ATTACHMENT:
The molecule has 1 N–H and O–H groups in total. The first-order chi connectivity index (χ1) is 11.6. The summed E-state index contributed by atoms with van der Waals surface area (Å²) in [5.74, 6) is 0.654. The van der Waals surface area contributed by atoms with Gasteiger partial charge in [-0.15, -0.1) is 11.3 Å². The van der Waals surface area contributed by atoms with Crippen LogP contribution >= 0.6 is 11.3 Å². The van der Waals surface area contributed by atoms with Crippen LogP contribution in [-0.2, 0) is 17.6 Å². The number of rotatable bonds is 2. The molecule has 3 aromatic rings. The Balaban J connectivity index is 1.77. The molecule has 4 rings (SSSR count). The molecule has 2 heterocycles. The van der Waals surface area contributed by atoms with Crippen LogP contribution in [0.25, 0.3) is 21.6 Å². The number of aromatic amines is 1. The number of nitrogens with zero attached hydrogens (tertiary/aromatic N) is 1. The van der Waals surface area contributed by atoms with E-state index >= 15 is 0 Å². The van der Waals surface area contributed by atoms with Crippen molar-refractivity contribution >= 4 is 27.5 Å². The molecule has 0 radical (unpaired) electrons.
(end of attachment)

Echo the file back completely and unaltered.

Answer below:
The molecule has 1 N–H and O–H groups in total. The first-order chi connectivity index (χ1) is 11.6. The summed E-state index contributed by atoms with van der Waals surface area (Å²) in [5.74, 6) is 0.654. The van der Waals surface area contributed by atoms with Gasteiger partial charge in [-0.15, -0.1) is 11.3 Å². The van der Waals surface area contributed by atoms with Crippen LogP contribution >= 0.6 is 11.3 Å². The van der Waals surface area contributed by atoms with Crippen LogP contribution in [-0.2, 0) is 17.6 Å². The number of rotatable bonds is 2. The molecule has 3 aromatic rings. The Balaban J connectivity index is 1.77. The molecule has 4 rings (SSSR count). The molecule has 2 heterocycles. The van der Waals surface area contributed by atoms with Crippen LogP contribution in [0.25, 0.3) is 21.6 Å². The number of aromatic amines is 1. The number of nitrogens with zero attached hydrogens (tertiary/aromatic N) is 1. The van der Waals surface area contributed by atoms with E-state index >= 15 is 0 Å². The van der Waals surface area contributed by atoms with Crippen molar-refractivity contribution >= 4 is 27.5 Å². The molecule has 0 radical (unpaired) electrons.